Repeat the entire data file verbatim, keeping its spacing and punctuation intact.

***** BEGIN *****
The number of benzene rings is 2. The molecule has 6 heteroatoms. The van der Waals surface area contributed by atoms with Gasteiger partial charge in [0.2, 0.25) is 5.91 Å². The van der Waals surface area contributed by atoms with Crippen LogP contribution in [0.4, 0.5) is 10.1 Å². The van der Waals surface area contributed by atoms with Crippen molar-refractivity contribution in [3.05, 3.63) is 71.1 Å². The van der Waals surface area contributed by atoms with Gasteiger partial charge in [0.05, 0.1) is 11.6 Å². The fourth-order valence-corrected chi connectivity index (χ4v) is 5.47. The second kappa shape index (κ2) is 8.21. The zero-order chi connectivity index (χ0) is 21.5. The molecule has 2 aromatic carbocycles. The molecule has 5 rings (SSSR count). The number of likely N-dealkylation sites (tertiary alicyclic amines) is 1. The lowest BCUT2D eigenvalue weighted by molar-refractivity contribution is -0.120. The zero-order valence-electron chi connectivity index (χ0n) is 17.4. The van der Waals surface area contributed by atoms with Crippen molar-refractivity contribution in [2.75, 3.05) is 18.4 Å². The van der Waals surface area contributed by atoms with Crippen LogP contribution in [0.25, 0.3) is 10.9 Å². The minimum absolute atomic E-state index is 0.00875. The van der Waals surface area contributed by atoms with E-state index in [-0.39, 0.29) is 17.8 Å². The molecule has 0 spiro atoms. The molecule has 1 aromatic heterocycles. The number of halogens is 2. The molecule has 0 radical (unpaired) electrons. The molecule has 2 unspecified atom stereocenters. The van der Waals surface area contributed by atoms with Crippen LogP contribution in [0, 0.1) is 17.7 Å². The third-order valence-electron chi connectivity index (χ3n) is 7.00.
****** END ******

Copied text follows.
The number of benzene rings is 2. The molecule has 6 heteroatoms. The van der Waals surface area contributed by atoms with Gasteiger partial charge in [0.2, 0.25) is 5.91 Å². The van der Waals surface area contributed by atoms with Crippen LogP contribution in [0.4, 0.5) is 10.1 Å². The van der Waals surface area contributed by atoms with Crippen molar-refractivity contribution in [3.05, 3.63) is 71.1 Å². The van der Waals surface area contributed by atoms with Gasteiger partial charge in [0.05, 0.1) is 11.6 Å². The fourth-order valence-corrected chi connectivity index (χ4v) is 5.47. The second kappa shape index (κ2) is 8.21. The zero-order chi connectivity index (χ0) is 21.5. The molecule has 2 aromatic carbocycles. The molecule has 5 rings (SSSR count). The number of likely N-dealkylation sites (tertiary alicyclic amines) is 1. The lowest BCUT2D eigenvalue weighted by molar-refractivity contribution is -0.120. The zero-order valence-electron chi connectivity index (χ0n) is 17.4. The van der Waals surface area contributed by atoms with Crippen molar-refractivity contribution in [2.75, 3.05) is 18.4 Å². The van der Waals surface area contributed by atoms with Crippen LogP contribution in [0.25, 0.3) is 10.9 Å². The minimum absolute atomic E-state index is 0.00875. The van der Waals surface area contributed by atoms with E-state index in [-0.39, 0.29) is 17.8 Å². The molecule has 0 spiro atoms. The molecule has 1 aromatic heterocycles. The number of halogens is 2. The molecule has 0 radical (unpaired) electrons. The molecule has 2 unspecified atom stereocenters. The van der Waals surface area contributed by atoms with Crippen LogP contribution in [0, 0.1) is 17.7 Å². The third-order valence-electron chi connectivity index (χ3n) is 7.00.